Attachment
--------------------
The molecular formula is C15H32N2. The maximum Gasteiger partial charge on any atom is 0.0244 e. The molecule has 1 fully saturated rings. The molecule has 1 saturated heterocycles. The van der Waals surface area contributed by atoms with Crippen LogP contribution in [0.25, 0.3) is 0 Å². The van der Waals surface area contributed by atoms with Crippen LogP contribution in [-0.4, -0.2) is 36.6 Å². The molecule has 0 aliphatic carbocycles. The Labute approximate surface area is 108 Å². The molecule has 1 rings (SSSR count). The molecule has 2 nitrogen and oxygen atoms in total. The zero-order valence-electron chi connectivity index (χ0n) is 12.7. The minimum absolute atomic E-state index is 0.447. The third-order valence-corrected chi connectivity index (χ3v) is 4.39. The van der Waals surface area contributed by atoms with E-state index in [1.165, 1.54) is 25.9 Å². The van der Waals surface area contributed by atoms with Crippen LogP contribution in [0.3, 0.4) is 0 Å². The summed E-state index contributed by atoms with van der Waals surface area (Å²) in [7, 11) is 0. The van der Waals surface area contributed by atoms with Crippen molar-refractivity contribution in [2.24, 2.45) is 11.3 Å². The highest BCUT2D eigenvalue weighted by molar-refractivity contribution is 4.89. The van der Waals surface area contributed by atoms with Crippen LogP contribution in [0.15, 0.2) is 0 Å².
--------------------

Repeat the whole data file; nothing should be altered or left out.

The molecular formula is C15H32N2. The maximum Gasteiger partial charge on any atom is 0.0244 e. The molecule has 1 fully saturated rings. The molecule has 1 saturated heterocycles. The van der Waals surface area contributed by atoms with Crippen LogP contribution in [0.25, 0.3) is 0 Å². The van der Waals surface area contributed by atoms with Crippen LogP contribution in [-0.4, -0.2) is 36.6 Å². The molecule has 0 aliphatic carbocycles. The Labute approximate surface area is 108 Å². The molecule has 1 rings (SSSR count). The molecule has 2 nitrogen and oxygen atoms in total. The zero-order valence-electron chi connectivity index (χ0n) is 12.7. The minimum absolute atomic E-state index is 0.447. The third-order valence-corrected chi connectivity index (χ3v) is 4.39. The van der Waals surface area contributed by atoms with E-state index in [1.165, 1.54) is 25.9 Å². The van der Waals surface area contributed by atoms with Crippen LogP contribution in [0.3, 0.4) is 0 Å². The summed E-state index contributed by atoms with van der Waals surface area (Å²) in [7, 11) is 0. The van der Waals surface area contributed by atoms with Crippen molar-refractivity contribution in [2.24, 2.45) is 11.3 Å². The highest BCUT2D eigenvalue weighted by molar-refractivity contribution is 4.89. The van der Waals surface area contributed by atoms with Crippen LogP contribution in [0.15, 0.2) is 0 Å².